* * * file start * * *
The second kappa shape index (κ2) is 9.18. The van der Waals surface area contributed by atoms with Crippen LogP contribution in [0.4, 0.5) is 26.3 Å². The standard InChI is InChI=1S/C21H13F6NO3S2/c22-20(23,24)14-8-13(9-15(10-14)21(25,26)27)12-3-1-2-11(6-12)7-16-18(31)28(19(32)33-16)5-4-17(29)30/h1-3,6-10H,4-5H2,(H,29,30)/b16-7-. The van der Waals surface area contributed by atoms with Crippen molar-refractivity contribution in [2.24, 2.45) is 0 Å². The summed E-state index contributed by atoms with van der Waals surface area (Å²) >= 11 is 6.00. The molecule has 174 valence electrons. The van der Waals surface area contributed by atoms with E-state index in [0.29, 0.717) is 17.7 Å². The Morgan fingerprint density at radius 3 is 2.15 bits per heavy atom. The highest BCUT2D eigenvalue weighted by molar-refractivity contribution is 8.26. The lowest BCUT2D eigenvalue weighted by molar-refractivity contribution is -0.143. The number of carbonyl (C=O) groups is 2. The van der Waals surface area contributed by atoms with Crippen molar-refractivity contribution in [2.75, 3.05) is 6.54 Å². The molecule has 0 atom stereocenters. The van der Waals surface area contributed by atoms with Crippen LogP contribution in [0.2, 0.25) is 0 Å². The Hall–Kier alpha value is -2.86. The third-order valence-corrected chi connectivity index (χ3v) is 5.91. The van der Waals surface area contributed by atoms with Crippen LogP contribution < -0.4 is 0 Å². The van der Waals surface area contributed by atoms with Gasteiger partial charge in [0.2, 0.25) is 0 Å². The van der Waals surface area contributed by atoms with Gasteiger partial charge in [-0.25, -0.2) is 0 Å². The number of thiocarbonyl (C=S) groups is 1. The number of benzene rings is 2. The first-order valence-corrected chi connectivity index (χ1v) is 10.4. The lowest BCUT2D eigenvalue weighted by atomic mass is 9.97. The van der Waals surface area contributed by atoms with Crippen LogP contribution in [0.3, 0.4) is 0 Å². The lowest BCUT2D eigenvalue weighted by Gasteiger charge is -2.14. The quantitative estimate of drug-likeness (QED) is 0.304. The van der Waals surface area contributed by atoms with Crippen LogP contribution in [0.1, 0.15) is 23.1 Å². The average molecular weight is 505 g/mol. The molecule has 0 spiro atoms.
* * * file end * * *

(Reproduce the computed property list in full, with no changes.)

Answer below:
The second kappa shape index (κ2) is 9.18. The van der Waals surface area contributed by atoms with Crippen LogP contribution in [0.4, 0.5) is 26.3 Å². The standard InChI is InChI=1S/C21H13F6NO3S2/c22-20(23,24)14-8-13(9-15(10-14)21(25,26)27)12-3-1-2-11(6-12)7-16-18(31)28(19(32)33-16)5-4-17(29)30/h1-3,6-10H,4-5H2,(H,29,30)/b16-7-. The van der Waals surface area contributed by atoms with Crippen molar-refractivity contribution in [2.24, 2.45) is 0 Å². The summed E-state index contributed by atoms with van der Waals surface area (Å²) >= 11 is 6.00. The molecule has 174 valence electrons. The van der Waals surface area contributed by atoms with E-state index in [0.29, 0.717) is 17.7 Å². The Morgan fingerprint density at radius 3 is 2.15 bits per heavy atom. The highest BCUT2D eigenvalue weighted by molar-refractivity contribution is 8.26. The lowest BCUT2D eigenvalue weighted by molar-refractivity contribution is -0.143. The number of carbonyl (C=O) groups is 2. The van der Waals surface area contributed by atoms with Crippen molar-refractivity contribution in [2.75, 3.05) is 6.54 Å². The molecule has 0 atom stereocenters. The van der Waals surface area contributed by atoms with Crippen LogP contribution in [0.2, 0.25) is 0 Å². The Hall–Kier alpha value is -2.86. The third-order valence-corrected chi connectivity index (χ3v) is 5.91. The van der Waals surface area contributed by atoms with Crippen LogP contribution < -0.4 is 0 Å². The van der Waals surface area contributed by atoms with Gasteiger partial charge in [0.2, 0.25) is 0 Å². The van der Waals surface area contributed by atoms with Gasteiger partial charge in [-0.25, -0.2) is 0 Å². The number of thiocarbonyl (C=S) groups is 1. The number of benzene rings is 2. The first-order valence-corrected chi connectivity index (χ1v) is 10.4. The lowest BCUT2D eigenvalue weighted by atomic mass is 9.97. The van der Waals surface area contributed by atoms with Crippen LogP contribution in [0.3, 0.4) is 0 Å². The lowest BCUT2D eigenvalue weighted by Gasteiger charge is -2.14. The quantitative estimate of drug-likeness (QED) is 0.304. The van der Waals surface area contributed by atoms with Crippen LogP contribution in [0.1, 0.15) is 23.1 Å². The average molecular weight is 505 g/mol. The molecule has 0 spiro atoms.